March 5 (Bloomberg) -- SJM Holdings Ltd., Asia’s biggest casino operator by revenue, said industry revenue in Macau will probably increase less than 15 percent this year.
“It will be in the low teens,” Chief Executive Officer Ambrose So said in an interview in Beijing. “We have a bigger base, so low teens is still very good.”
Macau’s casino revenue growth slowed to 14 percent last year from 42 percent in 2011, as the local government limited casino table additions in the only place in China where they’re legal. High-stakes gamblers from the mainland are curbing spending after a slowdown in the world’s second-largest economy last year, according to Leon Liao, a Hong Kong-based analyst at Jefferies Hong Kong Ltd.
“Overall, the economy is not improving and we don’t see demand on the VIP side recovering from last year,” said Liao. “The government is putting in more anti-corruption measures in mainland China and this is also a big risk.”
SJM fell 1.7 percent to close at HK$18.56 in Hong Kong trading today. MGM China Holdings Ltd. lost 3.8 percent, Sands China Ltd. fell 1.5 percent, Melco Crown Entertainment Ltd. lost 2.1 percent and Galaxy Entertainment Group Ltd. lost 2.5 percent. The benchmark Hang Seng index gained 0.1 percent.
Gross gambling revenue expansion for the first two months at about 9 percent lags behind the consensus 13 percent growth estimate for 2013, Jefferies analysts led by Liao wrote.
China’s services industries last month expanded at the slowest pace since September, according to a March 3 report, adding to concerns that China’s rebound from a seven-quarter slowdown is losing steam.
The VIP, or high-rollers, business accounts for about two-thirds of casino revenue in Macau. MGM China Holdings Ltd., the Macau casino venture between a daughter of gambling mogul Stanley Ho and MGM Resorts International, said Feb. 27 it hasn’t seen any sign of a Chinese crackdown on the junket operators who offer credit and bring VIP gamblers to Macau.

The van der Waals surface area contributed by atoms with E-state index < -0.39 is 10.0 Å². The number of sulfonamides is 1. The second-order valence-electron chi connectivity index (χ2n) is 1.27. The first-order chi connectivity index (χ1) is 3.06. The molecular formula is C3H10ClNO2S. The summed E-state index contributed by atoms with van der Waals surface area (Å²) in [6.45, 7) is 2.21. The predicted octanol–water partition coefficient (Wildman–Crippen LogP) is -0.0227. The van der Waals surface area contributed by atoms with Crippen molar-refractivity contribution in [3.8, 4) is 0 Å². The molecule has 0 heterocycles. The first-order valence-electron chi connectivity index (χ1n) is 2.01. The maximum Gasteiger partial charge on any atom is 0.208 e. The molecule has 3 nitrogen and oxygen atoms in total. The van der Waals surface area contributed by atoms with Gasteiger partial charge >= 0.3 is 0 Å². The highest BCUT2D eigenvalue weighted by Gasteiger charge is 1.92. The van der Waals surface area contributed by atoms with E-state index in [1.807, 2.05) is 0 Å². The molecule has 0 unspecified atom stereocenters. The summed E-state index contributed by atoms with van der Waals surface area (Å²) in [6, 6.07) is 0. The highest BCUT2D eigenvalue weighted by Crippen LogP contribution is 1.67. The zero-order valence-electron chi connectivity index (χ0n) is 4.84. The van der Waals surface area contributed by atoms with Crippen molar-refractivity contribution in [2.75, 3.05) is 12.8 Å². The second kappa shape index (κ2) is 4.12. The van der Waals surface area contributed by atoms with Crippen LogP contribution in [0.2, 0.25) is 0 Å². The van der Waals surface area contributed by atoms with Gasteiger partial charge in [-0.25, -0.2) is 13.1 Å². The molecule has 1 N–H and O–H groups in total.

SJM, founded by Ho, owns 20 of the 35 casinos in Macau, including its flagship Grand Lisboa in Macau peninsula. It faces intensifying competition as rivals including Sands China Ltd. and Galaxy Entertainment Group Ltd. expand in the former Portuguese colony.
Sands earlier said it plans to invest at least $2.5 billion to build the Parisian, its fifth resort in Macau. The Parisian will have a replica of the Eiffel Tower and facilities to attract gamblers from China traveling with their families.
Smaller competitors such as Wynn Macau Ltd. and MGM China have also been given approval to develop casinos in Macau’s Cotai strip, an Asian equivalent of Las Vegas strip.
SJM, which won a land grant in October to develop its first casino resort in the Cotai area, is still awaiting the formal approval from Macau government to begin construction.
Gambling on the Las Vegas Strip increased 13 percent in December to $588.2 million, according to the Nevada Gaming Control Board. That marked an acceleration from previous months, with revenue from July to year-end advancing 5.1 percent, the agency said.